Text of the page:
It’ll Probably Be Fine.

round table

My coffee table is much smaller than this.

Having just recovered from two stomach bugs (thanks, Ellie!), I am about to embark on a mental few weeks in which I am in my office for two days out of a possible thirteen working days (twenty actual days), going to five different places including abroad. It’ll probably be fine. It will most definitely be fun. But I’m fully anticipating complete exhaustion by the end.

First. Easter. It all starts off pretty nicely, with a friend coming over tomorrow for board games, food, and wine. Then my mum arrives on Saturday with my aunt and uncle and we will all go for a lovely lunch; mum is staying until Monday so I will cook up an Easter storm on Sunday.

Second. Oxford. On Tuesday I’m heading to Oxford to present at a seminar on Wednesday. Looking forward to spending some time in my favourite city among museums and architecture and other such joys.

Then. The week after I will be in Vienna for two nights, probably spending my days sitting in a cafe and working on my thesis among more museums and architecture (and wine).

That Friday, the day after we get back, we are going to the Yorkshire Dales for the bank holiday weekend, staying with a large group of friends and colleagues in a bunkhouse, where no doubt much wine/whisky/rum/etc will be consumed and various walks will be completed.

Then. We get back from Yorkshire on Monday lunchtime-ish and on Tuesday morning I am heading straight down to Winchester to attend and help run a workshop on Wednesday at the 4th Winchester Conference on Trust, Risk, Information, and the Law. Going early means I will get to see Arthur’s round table in the Great Hall (above), which I have a replica of as a coffee table, left to me by my granddad and much loved my whole life.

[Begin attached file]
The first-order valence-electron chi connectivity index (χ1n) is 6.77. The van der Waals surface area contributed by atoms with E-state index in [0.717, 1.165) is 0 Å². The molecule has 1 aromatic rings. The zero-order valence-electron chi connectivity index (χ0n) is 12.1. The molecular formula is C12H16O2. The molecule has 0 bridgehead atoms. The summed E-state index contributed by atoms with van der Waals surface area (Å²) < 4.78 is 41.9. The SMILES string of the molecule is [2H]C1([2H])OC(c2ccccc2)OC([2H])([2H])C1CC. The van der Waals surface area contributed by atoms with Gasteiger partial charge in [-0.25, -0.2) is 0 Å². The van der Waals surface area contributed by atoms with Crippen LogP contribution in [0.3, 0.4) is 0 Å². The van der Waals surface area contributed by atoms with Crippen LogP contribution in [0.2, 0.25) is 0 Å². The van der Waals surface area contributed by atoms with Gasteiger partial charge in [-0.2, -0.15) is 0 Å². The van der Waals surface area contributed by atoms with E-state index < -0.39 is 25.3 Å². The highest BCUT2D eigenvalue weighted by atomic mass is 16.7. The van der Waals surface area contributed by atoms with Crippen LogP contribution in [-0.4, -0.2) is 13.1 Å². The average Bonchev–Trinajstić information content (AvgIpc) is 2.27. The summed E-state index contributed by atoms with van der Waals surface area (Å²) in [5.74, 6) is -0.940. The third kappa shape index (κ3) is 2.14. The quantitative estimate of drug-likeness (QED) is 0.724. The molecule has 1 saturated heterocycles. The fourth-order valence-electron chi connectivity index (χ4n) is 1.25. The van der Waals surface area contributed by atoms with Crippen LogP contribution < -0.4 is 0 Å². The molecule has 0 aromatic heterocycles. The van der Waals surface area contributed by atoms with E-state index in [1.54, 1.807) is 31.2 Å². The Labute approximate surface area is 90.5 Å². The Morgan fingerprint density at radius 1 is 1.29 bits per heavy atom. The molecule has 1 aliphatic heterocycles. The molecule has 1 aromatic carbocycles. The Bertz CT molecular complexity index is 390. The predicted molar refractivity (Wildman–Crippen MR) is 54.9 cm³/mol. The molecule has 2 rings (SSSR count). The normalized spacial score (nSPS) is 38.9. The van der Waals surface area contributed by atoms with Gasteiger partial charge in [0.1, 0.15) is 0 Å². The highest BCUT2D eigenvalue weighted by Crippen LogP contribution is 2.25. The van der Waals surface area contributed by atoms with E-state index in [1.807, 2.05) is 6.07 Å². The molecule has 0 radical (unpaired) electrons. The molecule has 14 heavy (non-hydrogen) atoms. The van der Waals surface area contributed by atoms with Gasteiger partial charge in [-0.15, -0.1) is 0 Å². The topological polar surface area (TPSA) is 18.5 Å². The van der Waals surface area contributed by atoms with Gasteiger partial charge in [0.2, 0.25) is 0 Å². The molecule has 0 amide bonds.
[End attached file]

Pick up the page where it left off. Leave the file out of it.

From Winchester I will fly to Glasgow to attend the CREATe Early Career Research Camp, before getting the train back on Friday night. I also have a paper and an abstract to submit in this time.

I fully intend to blog about all of these things (particularly the three work trips) after they happen, so watch this space. If you want to. I mean, I’m not going to force you.


Copyright and online artists

Content-sharing service

Chainsawsuit by Kris Straub. Image source.

I was recently contacted by the lovely people at Justis One, a legal research database and resource site, who were interested in a paper I published in May in the online journal First Monday called “How relevant is copyright to online artists? A qualitative study of understandings, coping strategies, and possible solutions“.

As a result a blog post ‘interview’ has now been published over on their site. I’m really please they found the paper and were interested enough to get in touch, and I hope it will lead to others looking into this important issue. In the meantime, you can read the article here.

I drew a Venn Diagram…

Websites used for webcomics

…It includes all of the websites that were identified by the respondents to my very first questionnaire for my thesis. It’s really hard to read because the writing has to be so small, so whilst I was planning on putting it in my thesis it may end up banished to the Appendices. I am quite pleased with it as it gives a much better idea of how people get their webcomics fix than writing about it which has become very convoluted and confusing.

Anyway, I like it, and I thought some people might be interested in it, and I didn’t want it to go to waste, so enjoy!

The questions that lead to these websites asked what people used to access or post either a) webcomics b) additional content related to a specific webcomic or c) additional content related to webcomics in general. I had 209 responses to the whole questionnaire including 92 creators. It was done in 2013.